Philosopher Massimo Pigliucci writes a post at his blog Rationally Speaking regarding the supernatural, and discusses some specifically Catholic ideas in so doing. Now, Pigliucci is also a naturalist (of the philosophical sort; i.e., one who thinks that only the natural exists, not the kind that collects rocks and beetles), and so he also rejects claims of the supernatural. However, he critiques the arguments that some of his fellow naturalists use against belief in the supernatural, citing Richard Dawkins’ arguments against the Virgin Birth of Christ and transubstantiation as specifically poor examples. Pigliucci notes of the so-called “scientific” objection to the doctrine of transubstantiation that it is an argument that would “move no fervent Catholic, nor should it.” Of course, Pigliucci rejects these doctrines as well, and he offers his own objections, which are far more substantial and repectable than the polemical, popular sort of atheistic arguments. This is the sort of intellectual atheism that is respectable in comparison to the sophomoric variety that seems to dominate on the shelves of the science section of the bookstore.
That being said, Pigliucci’s argument against transubstantiation, although he is not trying to lay it out rigorously here, goes fundamentally amiss. If you believe that every aspect of everything that exists is held in existence by God, it surely isn’t strange to accept that God could cause the appearance of a thing to be different than its substantial identity. Pigliucci says that transubstantiation “violates the basic law of identity in logic” by saying that something is not that same something, that brand and wine are flesh and blood. But transubstantiation doesn’t say that; it does not say that the Eucharist is bread and body—it says it is body, period. It does not say we have wine and blood on the altar, it says we have blood, period. No laws of identity are violated. Wine is wine, and blood is blood, and when one becomes the other, the former is gone and the latter comes into being. What is said to be miraculous is not some superposition of identities, but merely the provision of an appearance and an interaction that is miraculously different than the identity, even down to the smallest level. Of course, if the naturalist were to object that this there is no reason to conclude that this strange claim is true, the Catholic would agree, except for authority. This is a “difficult and unacceptable teaching.” Unless you already accept the authority of the Church, then of course there is no reason to think that transubstantiation actually happens. It is a claim that cannot be independently verified, and I wouldn’t expect any non-Catholic to accept it as a stand-alone idea, apart from the question of the Church’s claim to teach truth.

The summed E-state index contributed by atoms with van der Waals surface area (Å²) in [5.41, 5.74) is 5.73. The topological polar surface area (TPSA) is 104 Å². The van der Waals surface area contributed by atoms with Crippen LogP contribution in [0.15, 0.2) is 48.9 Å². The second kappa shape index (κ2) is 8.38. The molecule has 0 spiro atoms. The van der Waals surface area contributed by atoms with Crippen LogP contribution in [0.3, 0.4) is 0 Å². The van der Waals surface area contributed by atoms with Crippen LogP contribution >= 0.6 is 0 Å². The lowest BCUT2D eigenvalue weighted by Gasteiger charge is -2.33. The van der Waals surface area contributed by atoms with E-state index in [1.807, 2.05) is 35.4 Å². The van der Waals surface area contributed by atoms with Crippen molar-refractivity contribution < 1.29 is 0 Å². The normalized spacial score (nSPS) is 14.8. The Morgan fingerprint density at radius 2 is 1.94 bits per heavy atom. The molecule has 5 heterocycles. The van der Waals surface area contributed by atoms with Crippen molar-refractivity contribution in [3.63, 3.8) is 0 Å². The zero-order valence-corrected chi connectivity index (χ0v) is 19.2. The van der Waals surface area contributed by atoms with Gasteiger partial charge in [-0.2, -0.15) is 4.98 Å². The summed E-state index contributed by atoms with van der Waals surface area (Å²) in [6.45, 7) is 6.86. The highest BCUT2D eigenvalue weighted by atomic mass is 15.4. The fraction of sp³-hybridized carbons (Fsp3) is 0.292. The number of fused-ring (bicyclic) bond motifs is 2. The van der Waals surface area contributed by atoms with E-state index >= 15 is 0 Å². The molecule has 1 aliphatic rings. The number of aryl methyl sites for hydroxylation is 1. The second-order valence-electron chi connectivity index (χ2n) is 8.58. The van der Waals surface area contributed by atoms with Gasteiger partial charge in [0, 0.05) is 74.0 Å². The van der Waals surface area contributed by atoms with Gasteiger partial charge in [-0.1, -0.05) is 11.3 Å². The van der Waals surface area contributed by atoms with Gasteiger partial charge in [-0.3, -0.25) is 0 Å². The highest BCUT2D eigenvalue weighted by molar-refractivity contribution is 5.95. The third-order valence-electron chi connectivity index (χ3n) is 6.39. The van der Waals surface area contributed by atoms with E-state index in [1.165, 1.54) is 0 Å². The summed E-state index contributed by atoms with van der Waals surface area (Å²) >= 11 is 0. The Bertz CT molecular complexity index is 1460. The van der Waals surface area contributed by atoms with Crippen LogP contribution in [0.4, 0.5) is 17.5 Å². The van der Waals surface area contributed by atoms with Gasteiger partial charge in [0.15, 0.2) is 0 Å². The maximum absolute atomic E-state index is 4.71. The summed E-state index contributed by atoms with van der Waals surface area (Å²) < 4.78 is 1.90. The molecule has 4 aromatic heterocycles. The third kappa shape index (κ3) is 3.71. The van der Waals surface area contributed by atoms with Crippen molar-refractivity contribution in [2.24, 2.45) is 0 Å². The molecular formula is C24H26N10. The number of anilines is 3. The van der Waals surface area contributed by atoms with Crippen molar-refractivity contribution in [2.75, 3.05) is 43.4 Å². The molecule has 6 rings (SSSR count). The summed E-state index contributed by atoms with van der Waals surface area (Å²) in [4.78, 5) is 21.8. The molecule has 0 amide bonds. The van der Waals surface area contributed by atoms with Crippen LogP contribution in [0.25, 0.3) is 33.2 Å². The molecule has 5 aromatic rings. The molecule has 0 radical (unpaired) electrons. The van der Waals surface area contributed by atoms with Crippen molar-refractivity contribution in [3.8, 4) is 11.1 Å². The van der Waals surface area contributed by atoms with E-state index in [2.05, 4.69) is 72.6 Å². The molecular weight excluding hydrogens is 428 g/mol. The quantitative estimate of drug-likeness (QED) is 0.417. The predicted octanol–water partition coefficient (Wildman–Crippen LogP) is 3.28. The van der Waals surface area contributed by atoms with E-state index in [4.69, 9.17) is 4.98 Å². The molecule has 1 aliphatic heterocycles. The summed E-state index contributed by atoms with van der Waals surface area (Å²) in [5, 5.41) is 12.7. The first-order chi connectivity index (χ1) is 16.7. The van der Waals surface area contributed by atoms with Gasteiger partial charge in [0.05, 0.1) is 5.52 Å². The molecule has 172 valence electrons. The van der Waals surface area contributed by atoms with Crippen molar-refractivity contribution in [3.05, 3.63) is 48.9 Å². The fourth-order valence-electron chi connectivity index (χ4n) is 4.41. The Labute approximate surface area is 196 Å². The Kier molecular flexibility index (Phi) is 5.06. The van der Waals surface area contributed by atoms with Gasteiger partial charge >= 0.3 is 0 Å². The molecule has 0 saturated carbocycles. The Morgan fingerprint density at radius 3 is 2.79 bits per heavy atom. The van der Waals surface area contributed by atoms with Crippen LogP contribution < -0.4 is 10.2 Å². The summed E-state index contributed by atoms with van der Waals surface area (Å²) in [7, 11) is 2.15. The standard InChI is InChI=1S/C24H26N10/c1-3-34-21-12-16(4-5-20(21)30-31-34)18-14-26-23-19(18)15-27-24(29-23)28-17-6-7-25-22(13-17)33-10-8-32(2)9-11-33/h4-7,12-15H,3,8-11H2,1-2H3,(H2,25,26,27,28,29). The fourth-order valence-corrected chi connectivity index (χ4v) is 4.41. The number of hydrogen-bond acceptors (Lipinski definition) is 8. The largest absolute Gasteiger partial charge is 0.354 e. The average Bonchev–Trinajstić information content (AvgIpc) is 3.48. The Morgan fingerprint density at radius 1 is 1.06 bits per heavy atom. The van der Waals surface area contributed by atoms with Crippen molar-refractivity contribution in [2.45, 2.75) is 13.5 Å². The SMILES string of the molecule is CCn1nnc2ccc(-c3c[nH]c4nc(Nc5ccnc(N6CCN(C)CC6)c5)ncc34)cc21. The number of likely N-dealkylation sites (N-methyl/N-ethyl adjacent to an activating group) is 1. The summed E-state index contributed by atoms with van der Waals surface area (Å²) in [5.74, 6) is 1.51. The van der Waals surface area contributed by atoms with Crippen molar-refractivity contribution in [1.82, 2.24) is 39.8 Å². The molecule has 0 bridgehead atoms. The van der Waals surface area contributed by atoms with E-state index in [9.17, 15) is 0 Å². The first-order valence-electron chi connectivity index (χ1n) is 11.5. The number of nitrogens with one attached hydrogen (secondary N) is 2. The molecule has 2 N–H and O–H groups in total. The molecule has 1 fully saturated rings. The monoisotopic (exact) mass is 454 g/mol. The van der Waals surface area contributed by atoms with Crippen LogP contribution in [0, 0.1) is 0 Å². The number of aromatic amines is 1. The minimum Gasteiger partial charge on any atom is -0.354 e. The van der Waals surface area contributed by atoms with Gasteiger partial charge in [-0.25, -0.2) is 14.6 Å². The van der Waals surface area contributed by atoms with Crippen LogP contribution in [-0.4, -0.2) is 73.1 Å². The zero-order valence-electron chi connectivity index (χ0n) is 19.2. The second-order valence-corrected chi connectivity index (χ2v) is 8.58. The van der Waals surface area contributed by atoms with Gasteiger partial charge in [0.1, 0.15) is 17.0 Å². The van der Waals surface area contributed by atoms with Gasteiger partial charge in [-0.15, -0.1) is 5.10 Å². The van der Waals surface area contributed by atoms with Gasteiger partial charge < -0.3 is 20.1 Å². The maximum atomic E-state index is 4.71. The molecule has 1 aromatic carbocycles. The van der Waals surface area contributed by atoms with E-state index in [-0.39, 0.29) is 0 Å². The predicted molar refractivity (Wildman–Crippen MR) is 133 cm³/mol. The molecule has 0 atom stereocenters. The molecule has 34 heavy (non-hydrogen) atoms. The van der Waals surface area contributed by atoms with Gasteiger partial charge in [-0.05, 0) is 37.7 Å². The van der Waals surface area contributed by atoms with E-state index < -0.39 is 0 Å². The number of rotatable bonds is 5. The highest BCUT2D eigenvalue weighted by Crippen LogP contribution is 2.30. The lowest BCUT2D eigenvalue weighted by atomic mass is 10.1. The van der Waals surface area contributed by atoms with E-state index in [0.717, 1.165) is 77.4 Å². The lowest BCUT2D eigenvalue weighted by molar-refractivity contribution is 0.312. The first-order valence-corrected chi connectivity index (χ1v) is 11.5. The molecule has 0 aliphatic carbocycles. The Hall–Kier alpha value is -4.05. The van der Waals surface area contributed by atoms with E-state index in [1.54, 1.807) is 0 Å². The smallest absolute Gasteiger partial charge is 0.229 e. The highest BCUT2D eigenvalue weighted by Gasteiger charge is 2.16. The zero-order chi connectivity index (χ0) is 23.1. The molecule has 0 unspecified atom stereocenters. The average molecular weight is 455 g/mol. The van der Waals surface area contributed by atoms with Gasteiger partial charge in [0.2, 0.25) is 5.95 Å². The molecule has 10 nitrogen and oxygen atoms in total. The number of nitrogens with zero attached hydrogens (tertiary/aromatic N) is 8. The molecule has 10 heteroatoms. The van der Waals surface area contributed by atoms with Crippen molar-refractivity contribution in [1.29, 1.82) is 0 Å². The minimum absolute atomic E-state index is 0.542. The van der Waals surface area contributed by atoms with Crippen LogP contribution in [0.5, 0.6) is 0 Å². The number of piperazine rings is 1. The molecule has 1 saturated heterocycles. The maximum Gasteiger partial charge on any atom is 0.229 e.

The critic might go on to suggest that the very idea of accepting that some things are entirely other than they seem, through the miraculous power of God, dangerously undermines any confidence in the ability to rationally investigate nature. But again, the miraculous transubstantiation of the Eucharist is not a normal thing. Catholics don’t claim that the sort of thing that happens in transubstantiation happens in the ordinary, everyday world. Indeed, it would be perverse to reason to suggest that God regularly goes about muddling up the connection between things and their appearances. It is only because of the singular, sacramental nature of the Eucharist and its role in the spiritual life that an exception is made in this case, and it is only because of acceptance of the Church’s teaching, and not because of independent investigation, that any Catholic should accept the particular doctrine of the transubstantiation of the Eucharist.
I am also, apropos, more inclined than Pigliucci to give Samuel Johnson the benefit of the doubt with respect to his famous “refutation” of Berkeley. I don’t, in fact, think that with his kick Johnson was attempting to say something much other than what Pigliucci says here—that Berkeley’s scheme may be logically unassailable, but it is also, in the world of stones that may be kicked by any man out on a stroll, unbelievable. I suspect that Johnson was not so much contradicting Boswell as agreeing with him, in his usual eccentric way.
Now it might seem that these two sentiments contradict: acceptance of the “unbelievable” teaching regarding the Eucharist while rejecting Berkeley for similar unbelievability. But the difference is that Berkeley’s doctrine was a universal doctrine about the nature of everything, which did in fact undermine altogether the ability of the mind to get to know the reality around it. On the other hand, the teaching regarding the Eucharist is not about the general nature of metaphysics, but is a particular, miraculous case. Berkeley is unbelievable because his system is divorced from the very sorts of observation from which all rational investigation must begin. The Eucharist, however, follows not from any assertion about the universal nature of things, but from a specific teaching about a specific case, derived from a particular source that is counted as an authority and ordered towards a particular goal, the obtaining of grace in the sacramental life. It does not, like Berkeley, say to the rational investigator, “Nothing is what it seems”; it says instead to the believer, “This one particular gift has been made sublimely and infinitely better.”